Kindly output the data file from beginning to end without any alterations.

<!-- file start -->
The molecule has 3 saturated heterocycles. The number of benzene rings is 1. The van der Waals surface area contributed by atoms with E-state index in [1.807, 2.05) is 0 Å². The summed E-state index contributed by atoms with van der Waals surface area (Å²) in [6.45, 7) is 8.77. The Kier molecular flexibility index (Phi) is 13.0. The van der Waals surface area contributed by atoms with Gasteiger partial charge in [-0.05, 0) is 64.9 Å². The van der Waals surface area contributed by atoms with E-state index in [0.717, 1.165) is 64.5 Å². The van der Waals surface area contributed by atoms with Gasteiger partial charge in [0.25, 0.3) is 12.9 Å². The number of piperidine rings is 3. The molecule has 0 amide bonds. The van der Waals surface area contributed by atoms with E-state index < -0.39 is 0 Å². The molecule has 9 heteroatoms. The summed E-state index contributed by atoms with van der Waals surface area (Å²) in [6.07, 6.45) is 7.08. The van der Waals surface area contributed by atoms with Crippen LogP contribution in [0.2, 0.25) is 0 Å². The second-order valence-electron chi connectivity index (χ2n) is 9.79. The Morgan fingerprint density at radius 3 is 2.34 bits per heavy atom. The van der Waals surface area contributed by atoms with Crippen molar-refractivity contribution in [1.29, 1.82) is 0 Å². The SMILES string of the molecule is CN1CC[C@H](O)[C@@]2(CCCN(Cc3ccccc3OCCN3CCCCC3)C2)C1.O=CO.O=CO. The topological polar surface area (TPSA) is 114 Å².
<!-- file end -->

The molecule has 3 saturated heterocycles. The number of benzene rings is 1. The van der Waals surface area contributed by atoms with E-state index in [1.807, 2.05) is 0 Å². The summed E-state index contributed by atoms with van der Waals surface area (Å²) in [6.45, 7) is 8.77. The Kier molecular flexibility index (Phi) is 13.0. The van der Waals surface area contributed by atoms with Gasteiger partial charge in [-0.05, 0) is 64.9 Å². The van der Waals surface area contributed by atoms with E-state index in [0.717, 1.165) is 64.5 Å². The van der Waals surface area contributed by atoms with Gasteiger partial charge in [0.25, 0.3) is 12.9 Å². The number of piperidine rings is 3. The molecule has 0 amide bonds. The van der Waals surface area contributed by atoms with E-state index < -0.39 is 0 Å². The molecule has 9 heteroatoms. The summed E-state index contributed by atoms with van der Waals surface area (Å²) in [6.07, 6.45) is 7.08. The van der Waals surface area contributed by atoms with Crippen LogP contribution in [0.2, 0.25) is 0 Å². The second-order valence-electron chi connectivity index (χ2n) is 9.79. The Morgan fingerprint density at radius 3 is 2.34 bits per heavy atom. The van der Waals surface area contributed by atoms with Crippen molar-refractivity contribution in [1.29, 1.82) is 0 Å². The SMILES string of the molecule is CN1CC[C@H](O)[C@@]2(CCCN(Cc3ccccc3OCCN3CCCCC3)C2)C1.O=CO.O=CO. The topological polar surface area (TPSA) is 114 Å².